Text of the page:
IPP Mail Archive: RE: IPP> How to prevent spam in email noti

IPP Mail Archive: RE: IPP> How to prevent spam in email noti

RE: IPP> How to prevent spam in email notifications?

From: Carl-Uno Manros (carl@manros.com)
Date: Thu May 04 2000 - 17:06:39 EDT

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    I agree with you that we can make recommendations for your case 1), but I
    think preventing case 2) in your list would severy limit the functionality
    of the notification mechanism.

    If I send a thick document from LA to a printer in Tokyo, I want to notify
    somebody in the Tokyo office who can go and pick it up there when it has
    finished printing.


    > -----Original Message-----
    > From: Paul Moore [mailto:pmoore@peerless.com]
    > Sent: Thursday, May 04, 2000 9:06 AM
    > To: Carl-Uno Manros
    > Cc: ned.freed; Carl-Uno Manros; ipp
    > Subject: RE: IPP> How to prevent spam in email notifications?
    > "Nobody is going to do that job for us. We have to list the
    > possible threats
    > and then describe how we created a design which can protect against those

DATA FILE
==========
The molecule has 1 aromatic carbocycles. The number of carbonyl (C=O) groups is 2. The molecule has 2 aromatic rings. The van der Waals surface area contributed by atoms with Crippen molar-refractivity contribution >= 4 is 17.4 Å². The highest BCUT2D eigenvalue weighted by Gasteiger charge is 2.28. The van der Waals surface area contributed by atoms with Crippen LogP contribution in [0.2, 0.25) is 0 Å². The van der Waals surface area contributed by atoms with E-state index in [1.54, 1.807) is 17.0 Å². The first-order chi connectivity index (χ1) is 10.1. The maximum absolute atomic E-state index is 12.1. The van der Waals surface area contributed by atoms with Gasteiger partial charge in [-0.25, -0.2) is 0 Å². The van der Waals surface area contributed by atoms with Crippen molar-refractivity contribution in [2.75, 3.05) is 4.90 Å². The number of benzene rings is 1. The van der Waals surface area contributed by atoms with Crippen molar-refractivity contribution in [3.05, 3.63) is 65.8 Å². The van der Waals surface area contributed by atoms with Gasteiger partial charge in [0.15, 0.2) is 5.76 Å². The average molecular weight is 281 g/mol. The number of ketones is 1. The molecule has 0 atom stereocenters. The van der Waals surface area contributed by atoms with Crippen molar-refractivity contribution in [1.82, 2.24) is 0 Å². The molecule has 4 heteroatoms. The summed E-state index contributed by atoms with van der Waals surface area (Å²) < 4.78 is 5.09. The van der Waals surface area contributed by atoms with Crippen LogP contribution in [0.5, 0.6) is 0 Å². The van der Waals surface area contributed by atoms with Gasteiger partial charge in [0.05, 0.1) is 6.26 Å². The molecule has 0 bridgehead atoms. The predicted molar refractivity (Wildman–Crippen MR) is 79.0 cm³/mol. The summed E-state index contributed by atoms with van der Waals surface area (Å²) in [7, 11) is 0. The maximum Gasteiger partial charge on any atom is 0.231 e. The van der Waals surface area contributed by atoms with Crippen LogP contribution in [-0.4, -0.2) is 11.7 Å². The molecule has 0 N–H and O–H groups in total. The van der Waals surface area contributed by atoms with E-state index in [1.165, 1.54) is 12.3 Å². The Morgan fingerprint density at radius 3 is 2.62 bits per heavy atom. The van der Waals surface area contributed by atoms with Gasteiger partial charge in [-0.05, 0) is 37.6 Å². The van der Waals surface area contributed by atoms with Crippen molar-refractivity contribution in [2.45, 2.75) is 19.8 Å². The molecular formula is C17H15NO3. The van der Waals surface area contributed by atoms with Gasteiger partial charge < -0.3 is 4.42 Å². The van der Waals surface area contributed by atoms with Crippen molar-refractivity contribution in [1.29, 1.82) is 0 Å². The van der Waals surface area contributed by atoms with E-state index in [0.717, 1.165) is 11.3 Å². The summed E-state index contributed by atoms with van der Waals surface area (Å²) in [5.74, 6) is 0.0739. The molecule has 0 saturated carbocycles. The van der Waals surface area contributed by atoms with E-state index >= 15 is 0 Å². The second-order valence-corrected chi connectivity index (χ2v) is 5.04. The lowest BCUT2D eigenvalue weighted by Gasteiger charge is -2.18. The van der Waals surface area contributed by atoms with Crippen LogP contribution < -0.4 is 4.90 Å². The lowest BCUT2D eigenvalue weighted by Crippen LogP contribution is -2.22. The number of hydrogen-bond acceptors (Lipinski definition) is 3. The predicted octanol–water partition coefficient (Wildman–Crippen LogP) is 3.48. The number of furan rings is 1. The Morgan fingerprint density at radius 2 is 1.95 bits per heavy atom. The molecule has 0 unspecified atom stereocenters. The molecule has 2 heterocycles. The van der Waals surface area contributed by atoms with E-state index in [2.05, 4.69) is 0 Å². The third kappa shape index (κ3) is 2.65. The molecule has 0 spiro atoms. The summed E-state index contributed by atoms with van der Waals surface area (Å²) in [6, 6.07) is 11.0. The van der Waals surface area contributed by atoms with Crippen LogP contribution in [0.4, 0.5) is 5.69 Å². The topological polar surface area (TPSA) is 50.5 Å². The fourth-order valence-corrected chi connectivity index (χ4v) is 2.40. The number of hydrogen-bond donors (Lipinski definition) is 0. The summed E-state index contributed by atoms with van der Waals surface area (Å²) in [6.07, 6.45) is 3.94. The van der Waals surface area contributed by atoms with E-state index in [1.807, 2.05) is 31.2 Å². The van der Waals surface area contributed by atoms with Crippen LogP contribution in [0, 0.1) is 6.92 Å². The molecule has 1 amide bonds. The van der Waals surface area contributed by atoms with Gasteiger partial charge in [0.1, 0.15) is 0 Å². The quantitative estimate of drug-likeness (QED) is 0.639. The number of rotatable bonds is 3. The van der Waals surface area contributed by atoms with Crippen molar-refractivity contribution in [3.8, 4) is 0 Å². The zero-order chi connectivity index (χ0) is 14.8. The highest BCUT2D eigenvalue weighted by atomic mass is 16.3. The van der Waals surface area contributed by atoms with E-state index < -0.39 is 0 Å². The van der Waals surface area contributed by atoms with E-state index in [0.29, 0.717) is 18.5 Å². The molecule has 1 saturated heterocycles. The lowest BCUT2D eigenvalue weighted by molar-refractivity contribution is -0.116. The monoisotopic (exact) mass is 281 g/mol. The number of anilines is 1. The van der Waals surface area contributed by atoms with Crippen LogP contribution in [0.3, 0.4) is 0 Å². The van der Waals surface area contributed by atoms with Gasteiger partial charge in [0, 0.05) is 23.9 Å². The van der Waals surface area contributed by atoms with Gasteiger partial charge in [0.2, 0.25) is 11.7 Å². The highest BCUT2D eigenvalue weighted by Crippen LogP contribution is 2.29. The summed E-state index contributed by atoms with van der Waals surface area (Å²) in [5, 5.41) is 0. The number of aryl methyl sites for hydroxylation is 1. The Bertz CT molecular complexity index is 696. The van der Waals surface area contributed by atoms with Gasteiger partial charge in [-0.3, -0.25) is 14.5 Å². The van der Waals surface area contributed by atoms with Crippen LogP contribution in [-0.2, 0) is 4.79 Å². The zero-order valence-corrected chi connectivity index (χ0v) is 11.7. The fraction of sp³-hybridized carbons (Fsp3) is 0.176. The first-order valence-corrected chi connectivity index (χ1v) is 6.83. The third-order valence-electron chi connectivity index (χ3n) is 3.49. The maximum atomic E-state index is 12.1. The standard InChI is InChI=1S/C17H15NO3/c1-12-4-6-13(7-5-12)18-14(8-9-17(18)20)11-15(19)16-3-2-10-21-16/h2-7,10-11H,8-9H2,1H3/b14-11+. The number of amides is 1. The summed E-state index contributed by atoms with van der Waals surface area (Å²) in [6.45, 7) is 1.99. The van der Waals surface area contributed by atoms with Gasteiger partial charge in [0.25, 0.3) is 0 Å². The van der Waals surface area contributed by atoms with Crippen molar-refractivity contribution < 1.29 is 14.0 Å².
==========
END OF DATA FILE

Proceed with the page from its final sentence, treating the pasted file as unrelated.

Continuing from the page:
> threats if not in perfect, but at least a reasonably good way. I have only
    > tried to sound out our Area Director how far he thinks we need to go."
    > I am not asking some third party to do anything - I am asking YOU
    > to state what
    > one concrete issue is and then we can solve it. Spamming in
    > general is a problem
    > of mail systems not of mail clients - the fact that SMTP is very
    > loose about
    > what it will let through for example.
    > You do raise one potential problem that I think is valid. UserA
    > can subscribe
    > UserB (or even DListC) to the page printed event of a printer.
    > UserA has now
    > enrolled the printer as a spamming machine. I propose the
    > following potential
    > solutions.
    > 1. This is why email generalized notifications is a Bad Thing and
    > we should
    > limit the set of email subscribable things to errors, job start
    > and job complete
    > (that still cold be a lot of traffic - but it would be an order
    > of magnitude
    > less)
    > 2. The ability to email subscribe on behalf of somebody else is
    > an administrator
    > only operation.
    > 3. Do nothing - the person will get fired because their actions
    > are traceable
    > (In the same way that we cant protect the printer against somebody pouring
    > coffee into it or sending us a job that contains 1,000,000 page feeds)
    > I think we should seriously consider #2 - its simple to implement
    > and seems to
    > be a reaonable compromise. A given implementation can always turn the
    > restriction on or off.

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